Mark Sabbatini / Juneau Empire 
McKinley Research Group President Susan Bell, left, and CBJ Tourism Manager Alexandra Pierce discuss the results of an annual survey of residents about tourism during the Juneau Chamber of Commerce’s weekly luncheon Thursday at the Juneau Moose Family Center.

Leaders: Record cruise tourism, limits both possible

City may see record number of tourists next year, but residents want cap on ships, businesses told.

Mark Sabbatini / Juneau Empire 
McKinley Research Group President Susan Bell, left, and CBJ Tourism Manager Alexandra Pierce discuss the results of an annual survey of residents about tourism during the Juneau Chamber of Commerce’s weekly luncheon Thursday at the Juneau Moose Family Center.
Wildflower Court, which has been forced to scale back its long-term nursing care to about 75% of capacity due to staffing and other difficulties related to the COVID-19 pandemic, is being acquired by Bartlett Regional Hospital, officials at both facilities said Thursday. (Dana Zigmund / Juneau Empire file photo)

Bartlett to acquire Wildflower Court

Long-term facility recently forced to reduce capacity; officials hope merger also helps hospice gap

Wildflower Court, which has been forced to scale back its long-term nursing care to about 75% of capacity due to staffing and other difficulties related to the COVID-19 pandemic, is being acquired by Bartlett Regional Hospital, officials at both facilities said Thursday. (Dana Zigmund / Juneau Empire file photo)
In this screenshot from official Senate video, U.S. Sen. Dan Sullivan, an Alaska Republican, discusses oil and gas policy during an Armed Services Committee meeting at the U.S. Capitol in May. (Screenshot)

Georgia’s Senate loss unlikely to be Alaska’s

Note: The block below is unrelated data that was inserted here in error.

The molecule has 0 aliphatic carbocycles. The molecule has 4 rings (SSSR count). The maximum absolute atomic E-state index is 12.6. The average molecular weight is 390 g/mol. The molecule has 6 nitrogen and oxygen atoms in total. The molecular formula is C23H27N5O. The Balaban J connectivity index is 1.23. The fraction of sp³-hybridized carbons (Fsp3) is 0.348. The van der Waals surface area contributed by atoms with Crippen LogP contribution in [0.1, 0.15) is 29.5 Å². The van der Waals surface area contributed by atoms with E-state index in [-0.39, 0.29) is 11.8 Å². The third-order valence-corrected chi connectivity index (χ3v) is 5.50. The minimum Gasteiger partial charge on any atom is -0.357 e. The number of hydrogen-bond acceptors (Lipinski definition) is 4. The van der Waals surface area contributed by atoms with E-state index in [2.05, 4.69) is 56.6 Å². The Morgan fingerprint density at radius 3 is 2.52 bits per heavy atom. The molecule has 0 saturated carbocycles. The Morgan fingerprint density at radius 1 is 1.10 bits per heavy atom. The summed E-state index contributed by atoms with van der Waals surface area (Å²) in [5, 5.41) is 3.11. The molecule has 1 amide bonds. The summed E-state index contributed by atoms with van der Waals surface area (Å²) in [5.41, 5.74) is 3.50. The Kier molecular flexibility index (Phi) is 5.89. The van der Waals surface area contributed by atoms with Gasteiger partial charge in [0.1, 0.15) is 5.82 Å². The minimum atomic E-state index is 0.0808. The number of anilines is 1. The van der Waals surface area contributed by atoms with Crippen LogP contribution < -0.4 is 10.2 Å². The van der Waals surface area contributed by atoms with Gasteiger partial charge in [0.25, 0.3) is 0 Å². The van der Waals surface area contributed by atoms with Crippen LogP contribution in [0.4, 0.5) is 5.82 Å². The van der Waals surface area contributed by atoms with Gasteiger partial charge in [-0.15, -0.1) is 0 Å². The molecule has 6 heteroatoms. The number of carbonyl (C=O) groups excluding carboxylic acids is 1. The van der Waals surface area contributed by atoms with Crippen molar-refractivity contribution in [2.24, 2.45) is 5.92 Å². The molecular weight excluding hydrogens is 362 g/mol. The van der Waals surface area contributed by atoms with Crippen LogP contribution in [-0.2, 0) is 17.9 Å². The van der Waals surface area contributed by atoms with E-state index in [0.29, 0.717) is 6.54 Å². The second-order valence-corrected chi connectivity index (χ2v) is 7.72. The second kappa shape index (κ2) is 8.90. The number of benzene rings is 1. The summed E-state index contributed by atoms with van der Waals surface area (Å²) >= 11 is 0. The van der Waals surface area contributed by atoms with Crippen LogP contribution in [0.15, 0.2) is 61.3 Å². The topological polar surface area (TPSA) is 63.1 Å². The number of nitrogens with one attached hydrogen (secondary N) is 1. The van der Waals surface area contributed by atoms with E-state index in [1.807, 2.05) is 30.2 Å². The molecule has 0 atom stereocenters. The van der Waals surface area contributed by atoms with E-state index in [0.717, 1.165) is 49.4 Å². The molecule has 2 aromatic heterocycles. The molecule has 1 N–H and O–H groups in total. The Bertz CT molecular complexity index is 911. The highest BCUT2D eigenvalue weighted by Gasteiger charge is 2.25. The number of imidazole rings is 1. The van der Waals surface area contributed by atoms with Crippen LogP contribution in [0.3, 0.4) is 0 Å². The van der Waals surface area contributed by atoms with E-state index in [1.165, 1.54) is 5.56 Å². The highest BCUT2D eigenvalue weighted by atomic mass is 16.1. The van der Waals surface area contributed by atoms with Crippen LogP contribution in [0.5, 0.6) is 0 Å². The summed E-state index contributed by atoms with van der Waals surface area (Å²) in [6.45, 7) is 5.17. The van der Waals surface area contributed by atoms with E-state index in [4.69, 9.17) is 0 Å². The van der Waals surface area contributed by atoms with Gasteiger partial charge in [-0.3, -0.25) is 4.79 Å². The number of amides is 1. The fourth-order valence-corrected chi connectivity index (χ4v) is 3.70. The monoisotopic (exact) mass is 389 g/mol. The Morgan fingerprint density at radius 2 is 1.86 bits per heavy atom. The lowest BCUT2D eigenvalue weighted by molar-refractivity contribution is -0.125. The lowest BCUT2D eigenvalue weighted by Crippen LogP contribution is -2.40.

Despite, 51-49 Dem majority, Murkowski and Sullivan likely to keep seats.

In this screenshot from official Senate video, U.S. Sen. Dan Sullivan, an Alaska Republican, discusses oil and gas policy during an Armed Services Committee meeting at the U.S. Capitol in May. (Screenshot)
Alaska State Rep. David Eastman, a Wasilla Republican, is shown seated on the House floor on April 29 in Juneau. His district seat is among those whose fate is unknown, due to a pending lawsuit challenging his eligibility because of his membership in Proud Boys. (AP Photo/Becky Bohrer, File)

New playfield, but familiar waiting game for new state House majority

Three pending races among unknowns that may again drag fight out for months.

Alaska State Rep. David Eastman, a Wasilla Republican, is shown seated on the House floor on April 29 in Juneau. His district seat is among those whose fate is unknown, due to a pending lawsuit challenging his eligibility because of his membership in Proud Boys. (AP Photo/Becky Bohrer, File)
Bill Walker, left, Bill Sheffield, center and Frank Murkowski are among the majority of Alaska governors who failed to win a second term for reasons ranging from unpopularity to scandals. (Credits: Michael Penn / Juneau Empire file photos and Al Grillo / AP)

Alaska usually not big on second chances for governors

State has reelected executives at lowest rate in the nation.

Bill Walker, left, Bill Sheffield, center and Frank Murkowski are among the majority of Alaska governors who failed to win a second term for reasons ranging from unpopularity to scandals. (Credits: Michael Penn / Juneau Empire file photos and Al Grillo / AP)
An array of stickers awaits voters on Election Day 2022. With votes tallied and certified, the Empire reviewed how Juneau and nearby communities voted precinct by precinct. (Clarise Larson / Juneau Empire File)

With the ballots counted, here’s how our districts voted

A post-certification precinct-by-precinct breakdown of statewide race results.

An array of stickers awaits voters on Election Day 2022. With votes tallied and certified, the Empire reviewed how Juneau and nearby communities voted precinct by precinct. (Clarise Larson / Juneau Empire File)
A chart shows non-genital syphilis cases in Alaska have risen about 1,340% between 2017 and 2021, reflecting an enormous increase in cases nationwide. But Alaska is among the states with the highest rates of increase, with the third-highest rates of syphilis and chlamydia in 2020, the most recent year state-by-state comparisons are available. (Alaska Department of Health)